Ross King Biography
Ross King is a Canadian novelist and non-fiction writer. He began his career by writing two works of historical fiction in the 1990s, later turning to non-fiction, and has since written several critically acclaimed and best-selling historical works.
Ross King Age
Ross King was born in Estevan, Saskatchewan, Canada on July 16, 1962. He is 56 years as of 2018.
Ross King Family
King was born in Estevan, Saskatchewan, Canada. He was brought up in the close-by town of North Portal. He got his undergrad college training at the University of Regina, wherein 1984 he finished a Bachelor of Arts (Honors) degree in English Literature.
In 1986, he got a Master of Arts degree after finishing a postulation on the poet T. S. Eliot at the University of Regina, and still proceeding with his investigations. later he accomplished a Ph.D. from York University in Toronto (1992), where he represented considerable authority in eighteenth-century English writing.
Ross King Wife
King is a married man. He is married to Melanie. Currently, he lives in Woodstock, England.
He lectures frequently in both Europe and North America and has given guided tours of Florence Cathedral and of the Sistine Chapel in Rome.
Additionally, there is no information about his family, parents or siblings.
Ross King Career
King moved to England to take up a situation as a post-doctoral research individual at University College London. It was right now that he started composing his first novel.
His first novel, Domino, (1995), recounts to the account of a castrato vocalist seen through the experience of a hopeful painter in the London of the 1770s.
In 1998, King published Ex-Libris, his second work of recorded fiction. Set in London and Prague, it annals how a London book retailer’s look during the 1660s for a missing original copy drives him accidentally into a universe of double-dealing and murder.
Brunelleschi’s Dome: The Story of the Great Cathedral in Florence (2000) depicts how the Italian architect Filippo Brunelleschi designed what still stands as the biggest brickwork vault at any point fabricated: the arch of the church building of Santa Maria del Fiore, finished in 1436. Brunelleschi’s Dome marked King’s change from author to essayist of craftsmanship chronicles and biographies. Michelangelo and the Pope’s Ceiling, (2002), pursues the four challenging a very long time amid which Michelangelo painted the roof of the Sistine Chapel amid the political and religious interests of mid-sixteenth-century Rome.
King’s next book, The Judgment of Paris: The Revolutionary Decade That Gave the World Impressionism (2006), was met by much basic recognition and significant business achievement. By differentiating the works and lives of the French painters Ernest Meissonier and édouard Manet. The book accounts the emotional progress by which the Impressionist painters changed the creative vision of the late nineteenth-and mid-twentieth-century. Lord got Canada’s 2006 Governor-General’s Award for Non-Fiction for this book.
His next task, some portion of the Eminent Lives series, was Machiavelli: Philosopher of Power (2007). Its a memoir of Niccolò Machiavelli in which King shows the individual, social and political advancement of a standout amongst history’s most acclaimed political scholars.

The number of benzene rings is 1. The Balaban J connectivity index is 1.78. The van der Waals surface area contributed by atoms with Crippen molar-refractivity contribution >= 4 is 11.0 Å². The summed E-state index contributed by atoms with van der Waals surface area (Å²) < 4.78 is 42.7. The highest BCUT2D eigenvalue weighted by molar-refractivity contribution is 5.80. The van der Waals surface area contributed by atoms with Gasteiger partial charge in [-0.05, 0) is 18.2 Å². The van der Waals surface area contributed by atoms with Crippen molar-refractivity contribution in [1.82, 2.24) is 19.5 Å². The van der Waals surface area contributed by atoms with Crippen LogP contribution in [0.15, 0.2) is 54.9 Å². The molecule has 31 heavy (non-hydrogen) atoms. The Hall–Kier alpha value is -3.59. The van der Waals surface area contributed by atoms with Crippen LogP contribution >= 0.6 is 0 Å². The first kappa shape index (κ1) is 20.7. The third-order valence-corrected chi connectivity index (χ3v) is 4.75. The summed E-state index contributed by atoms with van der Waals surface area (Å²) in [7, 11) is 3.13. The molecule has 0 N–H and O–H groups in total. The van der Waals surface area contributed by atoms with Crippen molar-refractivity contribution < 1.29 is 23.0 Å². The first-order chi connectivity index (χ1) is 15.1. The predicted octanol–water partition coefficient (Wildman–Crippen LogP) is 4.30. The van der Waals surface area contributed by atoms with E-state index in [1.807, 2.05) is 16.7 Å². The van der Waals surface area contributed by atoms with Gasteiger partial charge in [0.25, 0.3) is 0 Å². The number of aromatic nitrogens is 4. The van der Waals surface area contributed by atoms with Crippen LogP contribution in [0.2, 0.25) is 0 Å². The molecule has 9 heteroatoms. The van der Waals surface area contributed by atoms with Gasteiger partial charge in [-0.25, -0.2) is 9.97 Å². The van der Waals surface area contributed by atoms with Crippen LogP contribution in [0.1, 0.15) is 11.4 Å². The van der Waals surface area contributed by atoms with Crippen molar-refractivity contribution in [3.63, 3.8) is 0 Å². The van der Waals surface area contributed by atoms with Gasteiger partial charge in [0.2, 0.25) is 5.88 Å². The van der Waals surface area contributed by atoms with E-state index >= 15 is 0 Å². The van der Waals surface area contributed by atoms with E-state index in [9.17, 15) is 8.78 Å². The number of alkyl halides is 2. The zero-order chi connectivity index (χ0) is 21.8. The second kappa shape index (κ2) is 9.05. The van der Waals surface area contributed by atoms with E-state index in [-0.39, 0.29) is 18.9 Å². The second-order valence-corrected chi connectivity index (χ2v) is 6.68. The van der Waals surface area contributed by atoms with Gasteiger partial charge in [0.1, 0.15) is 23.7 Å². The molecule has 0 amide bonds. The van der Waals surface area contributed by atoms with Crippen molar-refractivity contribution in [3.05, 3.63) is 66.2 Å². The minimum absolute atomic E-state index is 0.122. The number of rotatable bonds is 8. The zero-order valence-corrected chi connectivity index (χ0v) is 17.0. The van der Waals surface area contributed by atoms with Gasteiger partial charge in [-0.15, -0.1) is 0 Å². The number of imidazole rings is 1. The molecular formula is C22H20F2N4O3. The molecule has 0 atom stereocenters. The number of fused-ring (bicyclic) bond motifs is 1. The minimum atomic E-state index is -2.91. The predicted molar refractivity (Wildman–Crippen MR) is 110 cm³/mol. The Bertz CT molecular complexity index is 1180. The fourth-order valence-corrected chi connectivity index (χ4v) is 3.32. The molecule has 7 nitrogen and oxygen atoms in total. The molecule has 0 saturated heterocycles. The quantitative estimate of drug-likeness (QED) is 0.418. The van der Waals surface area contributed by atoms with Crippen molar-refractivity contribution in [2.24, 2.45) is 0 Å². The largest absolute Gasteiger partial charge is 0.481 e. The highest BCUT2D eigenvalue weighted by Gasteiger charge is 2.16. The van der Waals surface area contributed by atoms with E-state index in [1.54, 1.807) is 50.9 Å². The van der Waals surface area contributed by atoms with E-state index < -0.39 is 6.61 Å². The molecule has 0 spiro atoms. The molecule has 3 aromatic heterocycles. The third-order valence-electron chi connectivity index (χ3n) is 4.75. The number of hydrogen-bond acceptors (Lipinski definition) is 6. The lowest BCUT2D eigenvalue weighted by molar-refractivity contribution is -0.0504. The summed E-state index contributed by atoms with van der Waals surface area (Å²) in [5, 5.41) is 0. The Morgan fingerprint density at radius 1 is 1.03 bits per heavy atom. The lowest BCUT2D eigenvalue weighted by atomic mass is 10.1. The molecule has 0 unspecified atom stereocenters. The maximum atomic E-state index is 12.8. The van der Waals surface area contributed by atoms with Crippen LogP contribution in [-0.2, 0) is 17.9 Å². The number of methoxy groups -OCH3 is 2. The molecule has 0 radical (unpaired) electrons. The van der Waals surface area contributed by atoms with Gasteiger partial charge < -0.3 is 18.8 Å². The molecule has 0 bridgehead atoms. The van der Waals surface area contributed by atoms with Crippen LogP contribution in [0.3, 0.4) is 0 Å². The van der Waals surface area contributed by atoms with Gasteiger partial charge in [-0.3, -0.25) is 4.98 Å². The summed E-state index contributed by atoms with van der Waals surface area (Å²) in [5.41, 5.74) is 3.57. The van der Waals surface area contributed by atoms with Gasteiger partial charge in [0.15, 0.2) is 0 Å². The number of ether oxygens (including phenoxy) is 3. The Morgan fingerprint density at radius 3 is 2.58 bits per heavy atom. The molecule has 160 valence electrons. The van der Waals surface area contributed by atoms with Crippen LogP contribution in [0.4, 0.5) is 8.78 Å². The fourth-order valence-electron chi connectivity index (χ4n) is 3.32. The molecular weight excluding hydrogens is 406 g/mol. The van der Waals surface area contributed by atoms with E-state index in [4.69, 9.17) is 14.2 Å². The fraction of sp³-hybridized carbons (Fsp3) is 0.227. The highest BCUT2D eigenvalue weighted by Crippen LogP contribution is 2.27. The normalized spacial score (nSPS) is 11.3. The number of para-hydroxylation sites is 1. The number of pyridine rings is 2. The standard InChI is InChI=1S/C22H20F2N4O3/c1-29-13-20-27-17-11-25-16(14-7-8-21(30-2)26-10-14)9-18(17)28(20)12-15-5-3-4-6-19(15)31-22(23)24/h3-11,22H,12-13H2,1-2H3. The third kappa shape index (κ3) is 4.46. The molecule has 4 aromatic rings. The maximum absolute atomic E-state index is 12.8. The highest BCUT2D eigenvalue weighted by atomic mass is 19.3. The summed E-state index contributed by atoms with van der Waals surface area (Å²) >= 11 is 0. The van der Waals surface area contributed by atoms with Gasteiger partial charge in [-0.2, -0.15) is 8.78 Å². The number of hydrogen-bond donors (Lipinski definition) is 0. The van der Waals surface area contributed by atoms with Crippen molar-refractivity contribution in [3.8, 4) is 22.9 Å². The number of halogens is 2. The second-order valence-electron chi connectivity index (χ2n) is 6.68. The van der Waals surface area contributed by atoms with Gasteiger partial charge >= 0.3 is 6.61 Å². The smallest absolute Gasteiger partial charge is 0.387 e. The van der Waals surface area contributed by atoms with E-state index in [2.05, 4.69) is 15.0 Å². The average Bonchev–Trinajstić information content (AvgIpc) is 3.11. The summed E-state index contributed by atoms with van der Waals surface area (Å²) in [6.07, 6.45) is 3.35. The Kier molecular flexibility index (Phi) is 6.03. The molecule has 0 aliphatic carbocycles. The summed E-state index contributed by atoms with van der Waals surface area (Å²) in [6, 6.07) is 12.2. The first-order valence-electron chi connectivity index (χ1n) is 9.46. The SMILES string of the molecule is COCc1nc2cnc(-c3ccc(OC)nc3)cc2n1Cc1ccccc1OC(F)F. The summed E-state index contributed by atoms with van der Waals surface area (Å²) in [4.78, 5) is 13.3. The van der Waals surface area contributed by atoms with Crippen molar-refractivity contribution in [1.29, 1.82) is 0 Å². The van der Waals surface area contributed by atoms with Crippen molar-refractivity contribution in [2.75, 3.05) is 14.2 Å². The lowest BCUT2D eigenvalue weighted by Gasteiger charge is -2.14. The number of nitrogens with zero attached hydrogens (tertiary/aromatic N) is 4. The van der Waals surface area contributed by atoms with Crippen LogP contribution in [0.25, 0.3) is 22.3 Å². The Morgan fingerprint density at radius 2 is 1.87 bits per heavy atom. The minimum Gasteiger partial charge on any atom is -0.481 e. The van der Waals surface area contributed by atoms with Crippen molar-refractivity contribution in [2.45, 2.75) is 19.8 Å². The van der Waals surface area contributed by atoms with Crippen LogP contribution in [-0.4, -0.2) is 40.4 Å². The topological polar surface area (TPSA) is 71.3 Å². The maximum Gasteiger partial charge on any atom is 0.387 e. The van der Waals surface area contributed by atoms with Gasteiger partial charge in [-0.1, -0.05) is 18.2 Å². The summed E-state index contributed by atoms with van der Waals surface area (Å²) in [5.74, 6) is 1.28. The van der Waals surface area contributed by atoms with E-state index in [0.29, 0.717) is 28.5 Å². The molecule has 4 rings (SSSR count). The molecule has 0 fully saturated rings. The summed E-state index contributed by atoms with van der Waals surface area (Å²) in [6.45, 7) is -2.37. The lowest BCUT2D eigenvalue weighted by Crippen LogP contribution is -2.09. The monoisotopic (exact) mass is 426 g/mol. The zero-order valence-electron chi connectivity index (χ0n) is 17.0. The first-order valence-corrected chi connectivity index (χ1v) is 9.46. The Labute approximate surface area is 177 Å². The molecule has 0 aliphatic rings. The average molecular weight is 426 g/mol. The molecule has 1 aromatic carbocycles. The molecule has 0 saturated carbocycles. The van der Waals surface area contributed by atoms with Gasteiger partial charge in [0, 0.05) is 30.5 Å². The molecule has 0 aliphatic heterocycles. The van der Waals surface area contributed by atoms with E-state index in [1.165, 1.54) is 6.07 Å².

Insubordinate Spirits: The Modernist Revolution of the Group of Seven (2010) took a gander at the Group of Seven organization of Canadian scene specialists that propelled Canada’s first patriot craftsmanship development in the decades after the First World War.
For Michelangelo and the Pope’s Ceiling, King was named in 2003 for a National Book Critics Circle Award. Brunelleschi’s Dome was on the blockbuster arrangements of the New York Times, the Boston Globe and the San Francisco Chronicle, and was the beneficiary of a few honors including the 2000 Book Sense Nonfiction Book of the Year.
He was granted Canada’s 2012 Governor General’s Award for English-language non-fiction for Leonardo and the Last Supper, his examination of da Vinci’s iconic 15th-century religious mural. In 2017, he won the RBC Taylor Prize for his book Mad Enchantment: Claude Monet and the Painting of the Water Lilies.
Ross King Net Worth
His estimated net worth is still under review but will be updated as soon as it’s clear.
Ross King Books
- Domino (1995)
- Ex-Libris (1998)
- Brunelleschi’s Dome: The Story of the Great Cathedral in Florence (2000)
- Michelangelo and the Pope’s Ceiling (2002)
- The Judgment of Paris: The Revolutionary Decade That Gave the World Impressionism (2006)
- Machiavelli: Philosopher of Power (2007)
- Defiant Spirits: The Modernist Revolution of the Group of Seven (2010)
- Leonardo and the Last Supper (2011)
- Mad Enchantment: Claude Monet and the Painting of the Water Lilies (2016)
Ross King Awards
His awards and honors are:
- 2000: Nonfiction Book of the Year citation, Book Sense, for Brunelleschi’s Dome: How a Renaissance Genius Reinvented Architecture
- 2003: Governor-General’s Literary Award (Canada) nomination for Michelangelo and the Pope’s Ceiling
- 2003: National Book Critics Circle Award nomination for Michelangelo and the Pope’s Ceiling
- 2006: Governor-General’s Literary Award (Canada) for Non-Fiction for The Judgment of Paris: The Revolutionary Decade that Gave the World Impressionism
- 2012: Governor General’s Award for English-language non-fiction for Leonardo and the Last Supper
- 2017: RBC Taylor Prize for Mad Enchantment: Claude Monet and the Painting of the Water Lilies